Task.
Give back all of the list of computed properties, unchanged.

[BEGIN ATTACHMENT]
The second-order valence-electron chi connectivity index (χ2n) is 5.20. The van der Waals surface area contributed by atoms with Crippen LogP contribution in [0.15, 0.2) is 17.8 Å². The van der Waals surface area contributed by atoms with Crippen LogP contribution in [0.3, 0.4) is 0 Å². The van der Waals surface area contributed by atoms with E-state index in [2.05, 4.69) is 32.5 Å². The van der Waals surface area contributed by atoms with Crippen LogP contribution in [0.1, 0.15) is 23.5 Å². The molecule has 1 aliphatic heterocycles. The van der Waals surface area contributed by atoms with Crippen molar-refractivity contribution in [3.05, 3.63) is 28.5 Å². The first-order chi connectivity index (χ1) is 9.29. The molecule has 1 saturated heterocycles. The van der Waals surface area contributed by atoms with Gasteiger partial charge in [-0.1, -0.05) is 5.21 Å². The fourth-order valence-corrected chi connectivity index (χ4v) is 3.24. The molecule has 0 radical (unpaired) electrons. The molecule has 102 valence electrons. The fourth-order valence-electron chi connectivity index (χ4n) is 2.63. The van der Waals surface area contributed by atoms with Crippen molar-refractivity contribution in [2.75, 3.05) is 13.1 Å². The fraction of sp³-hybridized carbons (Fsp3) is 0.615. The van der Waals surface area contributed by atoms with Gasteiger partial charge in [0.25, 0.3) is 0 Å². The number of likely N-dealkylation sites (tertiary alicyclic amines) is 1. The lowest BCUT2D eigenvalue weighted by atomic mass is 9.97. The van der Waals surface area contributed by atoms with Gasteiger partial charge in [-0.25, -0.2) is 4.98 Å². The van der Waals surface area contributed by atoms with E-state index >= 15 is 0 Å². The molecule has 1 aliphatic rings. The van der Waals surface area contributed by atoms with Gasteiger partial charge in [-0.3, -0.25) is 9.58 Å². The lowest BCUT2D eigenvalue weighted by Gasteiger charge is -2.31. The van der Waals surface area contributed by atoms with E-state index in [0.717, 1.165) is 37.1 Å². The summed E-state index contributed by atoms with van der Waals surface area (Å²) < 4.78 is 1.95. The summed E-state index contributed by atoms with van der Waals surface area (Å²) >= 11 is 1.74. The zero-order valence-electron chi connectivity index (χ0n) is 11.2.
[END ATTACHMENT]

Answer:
The second-order valence-electron chi connectivity index (χ2n) is 5.20. The van der Waals surface area contributed by atoms with Crippen LogP contribution in [0.15, 0.2) is 17.8 Å². The van der Waals surface area contributed by atoms with Crippen LogP contribution in [0.3, 0.4) is 0 Å². The van der Waals surface area contributed by atoms with E-state index in [2.05, 4.69) is 32.5 Å². The van der Waals surface area contributed by atoms with Crippen LogP contribution in [0.1, 0.15) is 23.5 Å². The molecule has 1 aliphatic heterocycles. The van der Waals surface area contributed by atoms with Crippen molar-refractivity contribution in [3.05, 3.63) is 28.5 Å². The first-order chi connectivity index (χ1) is 9.29. The molecule has 1 saturated heterocycles. The van der Waals surface area contributed by atoms with Gasteiger partial charge in [-0.1, -0.05) is 5.21 Å². The fourth-order valence-corrected chi connectivity index (χ4v) is 3.24. The molecule has 0 radical (unpaired) electrons. The molecule has 102 valence electrons. The fourth-order valence-electron chi connectivity index (χ4n) is 2.63. The van der Waals surface area contributed by atoms with Crippen molar-refractivity contribution in [2.75, 3.05) is 13.1 Å². The fraction of sp³-hybridized carbons (Fsp3) is 0.615. The van der Waals surface area contributed by atoms with Gasteiger partial charge in [0.25, 0.3) is 0 Å². The number of likely N-dealkylation sites (tertiary alicyclic amines) is 1. The lowest BCUT2D eigenvalue weighted by atomic mass is 9.97. The van der Waals surface area contributed by atoms with Gasteiger partial charge in [-0.25, -0.2) is 4.98 Å². The van der Waals surface area contributed by atoms with E-state index >= 15 is 0 Å². The molecule has 1 aliphatic rings. The van der Waals surface area contributed by atoms with Gasteiger partial charge in [-0.3, -0.25) is 9.58 Å². The lowest BCUT2D eigenvalue weighted by Gasteiger charge is -2.31. The van der Waals surface area contributed by atoms with E-state index in [0.717, 1.165) is 37.1 Å². The summed E-state index contributed by atoms with van der Waals surface area (Å²) < 4.78 is 1.95. The summed E-state index contributed by atoms with van der Waals surface area (Å²) >= 11 is 1.74. The zero-order valence-electron chi connectivity index (χ0n) is 11.2.